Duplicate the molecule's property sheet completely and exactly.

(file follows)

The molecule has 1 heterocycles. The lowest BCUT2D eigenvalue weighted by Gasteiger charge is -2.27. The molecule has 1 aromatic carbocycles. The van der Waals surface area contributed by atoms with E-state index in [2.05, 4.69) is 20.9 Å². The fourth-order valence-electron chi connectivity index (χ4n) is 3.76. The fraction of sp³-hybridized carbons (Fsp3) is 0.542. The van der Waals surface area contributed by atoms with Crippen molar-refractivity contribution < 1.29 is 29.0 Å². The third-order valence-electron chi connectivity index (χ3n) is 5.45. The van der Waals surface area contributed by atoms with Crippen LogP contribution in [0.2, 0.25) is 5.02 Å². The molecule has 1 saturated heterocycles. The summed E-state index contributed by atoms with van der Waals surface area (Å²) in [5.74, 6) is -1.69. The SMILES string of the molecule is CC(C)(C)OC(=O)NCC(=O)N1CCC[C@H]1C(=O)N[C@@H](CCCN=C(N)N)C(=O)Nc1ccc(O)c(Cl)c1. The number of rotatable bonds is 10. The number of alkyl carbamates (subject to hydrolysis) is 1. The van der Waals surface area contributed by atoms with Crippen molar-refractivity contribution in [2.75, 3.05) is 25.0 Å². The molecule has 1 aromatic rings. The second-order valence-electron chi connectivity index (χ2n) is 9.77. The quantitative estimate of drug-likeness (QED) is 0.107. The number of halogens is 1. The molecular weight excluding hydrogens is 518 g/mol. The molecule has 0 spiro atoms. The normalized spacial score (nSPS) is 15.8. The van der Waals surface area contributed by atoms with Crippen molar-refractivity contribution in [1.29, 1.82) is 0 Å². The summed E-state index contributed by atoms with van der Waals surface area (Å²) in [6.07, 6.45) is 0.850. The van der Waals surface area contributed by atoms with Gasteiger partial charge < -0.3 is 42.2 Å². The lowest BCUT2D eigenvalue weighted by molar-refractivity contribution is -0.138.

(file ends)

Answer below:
The molecule has 1 heterocycles. The lowest BCUT2D eigenvalue weighted by Gasteiger charge is -2.27. The molecule has 1 aromatic carbocycles. The van der Waals surface area contributed by atoms with E-state index in [2.05, 4.69) is 20.9 Å². The fourth-order valence-electron chi connectivity index (χ4n) is 3.76. The fraction of sp³-hybridized carbons (Fsp3) is 0.542. The van der Waals surface area contributed by atoms with Crippen molar-refractivity contribution < 1.29 is 29.0 Å². The third-order valence-electron chi connectivity index (χ3n) is 5.45. The van der Waals surface area contributed by atoms with Crippen LogP contribution in [0.2, 0.25) is 5.02 Å². The molecule has 1 saturated heterocycles. The summed E-state index contributed by atoms with van der Waals surface area (Å²) in [5.74, 6) is -1.69. The SMILES string of the molecule is CC(C)(C)OC(=O)NCC(=O)N1CCC[C@H]1C(=O)N[C@@H](CCCN=C(N)N)C(=O)Nc1ccc(O)c(Cl)c1. The number of rotatable bonds is 10. The number of alkyl carbamates (subject to hydrolysis) is 1. The van der Waals surface area contributed by atoms with Crippen molar-refractivity contribution in [2.75, 3.05) is 25.0 Å². The molecule has 1 aromatic rings. The second-order valence-electron chi connectivity index (χ2n) is 9.77. The quantitative estimate of drug-likeness (QED) is 0.107. The number of halogens is 1. The molecular weight excluding hydrogens is 518 g/mol. The molecule has 0 spiro atoms. The normalized spacial score (nSPS) is 15.8. The van der Waals surface area contributed by atoms with Crippen molar-refractivity contribution in [1.29, 1.82) is 0 Å². The summed E-state index contributed by atoms with van der Waals surface area (Å²) in [6.07, 6.45) is 0.850. The van der Waals surface area contributed by atoms with Gasteiger partial charge < -0.3 is 42.2 Å². The lowest BCUT2D eigenvalue weighted by molar-refractivity contribution is -0.138.